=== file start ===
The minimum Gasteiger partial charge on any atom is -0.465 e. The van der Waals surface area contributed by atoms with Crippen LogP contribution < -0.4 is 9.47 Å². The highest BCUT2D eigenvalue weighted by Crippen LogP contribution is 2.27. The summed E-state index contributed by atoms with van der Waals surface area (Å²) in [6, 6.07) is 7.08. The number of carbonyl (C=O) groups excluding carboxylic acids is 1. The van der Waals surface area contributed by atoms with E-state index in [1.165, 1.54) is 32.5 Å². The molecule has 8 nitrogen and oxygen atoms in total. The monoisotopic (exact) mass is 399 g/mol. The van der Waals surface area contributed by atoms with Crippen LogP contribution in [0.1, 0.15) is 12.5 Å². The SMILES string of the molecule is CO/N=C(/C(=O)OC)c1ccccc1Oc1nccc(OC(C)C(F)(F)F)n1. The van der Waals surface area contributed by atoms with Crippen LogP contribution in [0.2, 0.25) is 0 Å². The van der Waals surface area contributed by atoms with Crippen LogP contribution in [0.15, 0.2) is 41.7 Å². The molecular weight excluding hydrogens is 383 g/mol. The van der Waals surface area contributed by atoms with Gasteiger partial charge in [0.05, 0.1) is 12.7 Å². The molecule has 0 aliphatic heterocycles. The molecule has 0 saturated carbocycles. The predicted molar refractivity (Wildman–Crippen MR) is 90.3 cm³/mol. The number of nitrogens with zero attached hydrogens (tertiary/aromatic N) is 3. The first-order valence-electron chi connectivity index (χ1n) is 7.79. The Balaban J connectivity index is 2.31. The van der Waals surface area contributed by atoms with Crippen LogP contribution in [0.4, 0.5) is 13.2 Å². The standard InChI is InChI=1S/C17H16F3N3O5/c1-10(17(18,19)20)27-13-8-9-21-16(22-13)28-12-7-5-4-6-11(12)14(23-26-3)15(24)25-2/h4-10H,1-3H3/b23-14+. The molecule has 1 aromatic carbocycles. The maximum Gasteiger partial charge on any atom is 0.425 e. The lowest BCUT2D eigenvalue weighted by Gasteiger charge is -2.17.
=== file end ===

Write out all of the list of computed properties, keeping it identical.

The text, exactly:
The minimum Gasteiger partial charge on any atom is -0.465 e. The van der Waals surface area contributed by atoms with Crippen LogP contribution < -0.4 is 9.47 Å². The highest BCUT2D eigenvalue weighted by Crippen LogP contribution is 2.27. The summed E-state index contributed by atoms with van der Waals surface area (Å²) in [6, 6.07) is 7.08. The number of carbonyl (C=O) groups excluding carboxylic acids is 1. The van der Waals surface area contributed by atoms with E-state index in [1.165, 1.54) is 32.5 Å². The molecule has 8 nitrogen and oxygen atoms in total. The monoisotopic (exact) mass is 399 g/mol. The van der Waals surface area contributed by atoms with Crippen LogP contribution in [0.1, 0.15) is 12.5 Å². The SMILES string of the molecule is CO/N=C(/C(=O)OC)c1ccccc1Oc1nccc(OC(C)C(F)(F)F)n1. The van der Waals surface area contributed by atoms with Crippen LogP contribution in [0.2, 0.25) is 0 Å². The van der Waals surface area contributed by atoms with Crippen LogP contribution in [0.15, 0.2) is 41.7 Å². The molecular weight excluding hydrogens is 383 g/mol. The van der Waals surface area contributed by atoms with Gasteiger partial charge in [0.05, 0.1) is 12.7 Å². The molecule has 0 aliphatic heterocycles. The molecule has 0 saturated carbocycles. The predicted molar refractivity (Wildman–Crippen MR) is 90.3 cm³/mol. The number of nitrogens with zero attached hydrogens (tertiary/aromatic N) is 3. The first-order valence-electron chi connectivity index (χ1n) is 7.79. The Balaban J connectivity index is 2.31. The van der Waals surface area contributed by atoms with Crippen LogP contribution in [0.4, 0.5) is 13.2 Å². The standard InChI is InChI=1S/C17H16F3N3O5/c1-10(17(18,19)20)27-13-8-9-21-16(22-13)28-12-7-5-4-6-11(12)14(23-26-3)15(24)25-2/h4-10H,1-3H3/b23-14+. The molecule has 1 aromatic carbocycles. The maximum Gasteiger partial charge on any atom is 0.425 e. The lowest BCUT2D eigenvalue weighted by Gasteiger charge is -2.17.